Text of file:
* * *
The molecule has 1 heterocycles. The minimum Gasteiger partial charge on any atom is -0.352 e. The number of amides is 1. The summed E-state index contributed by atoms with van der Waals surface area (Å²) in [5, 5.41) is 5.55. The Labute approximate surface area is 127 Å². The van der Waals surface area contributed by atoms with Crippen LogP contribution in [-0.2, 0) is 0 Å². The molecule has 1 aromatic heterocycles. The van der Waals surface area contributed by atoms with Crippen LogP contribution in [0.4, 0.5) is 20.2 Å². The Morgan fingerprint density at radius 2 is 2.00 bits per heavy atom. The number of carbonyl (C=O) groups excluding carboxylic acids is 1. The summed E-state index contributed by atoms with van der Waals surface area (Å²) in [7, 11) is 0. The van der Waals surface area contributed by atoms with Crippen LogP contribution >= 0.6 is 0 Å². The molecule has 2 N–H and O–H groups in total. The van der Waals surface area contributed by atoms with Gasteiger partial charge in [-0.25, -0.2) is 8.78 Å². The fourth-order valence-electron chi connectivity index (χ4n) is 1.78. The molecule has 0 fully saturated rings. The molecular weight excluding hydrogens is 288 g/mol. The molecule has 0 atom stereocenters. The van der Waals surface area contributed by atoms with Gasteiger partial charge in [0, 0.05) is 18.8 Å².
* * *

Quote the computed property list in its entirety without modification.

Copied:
The molecule has 1 heterocycles. The minimum Gasteiger partial charge on any atom is -0.352 e. The number of amides is 1. The summed E-state index contributed by atoms with van der Waals surface area (Å²) in [5, 5.41) is 5.55. The Labute approximate surface area is 127 Å². The van der Waals surface area contributed by atoms with Crippen LogP contribution in [-0.2, 0) is 0 Å². The molecule has 1 aromatic heterocycles. The van der Waals surface area contributed by atoms with Crippen LogP contribution in [0.4, 0.5) is 20.2 Å². The Morgan fingerprint density at radius 2 is 2.00 bits per heavy atom. The number of carbonyl (C=O) groups excluding carboxylic acids is 1. The summed E-state index contributed by atoms with van der Waals surface area (Å²) in [7, 11) is 0. The van der Waals surface area contributed by atoms with Crippen LogP contribution >= 0.6 is 0 Å². The molecule has 2 N–H and O–H groups in total. The van der Waals surface area contributed by atoms with Gasteiger partial charge in [-0.25, -0.2) is 8.78 Å². The fourth-order valence-electron chi connectivity index (χ4n) is 1.78. The molecule has 0 fully saturated rings. The molecular weight excluding hydrogens is 288 g/mol. The molecule has 0 atom stereocenters. The van der Waals surface area contributed by atoms with Gasteiger partial charge in [0, 0.05) is 18.8 Å².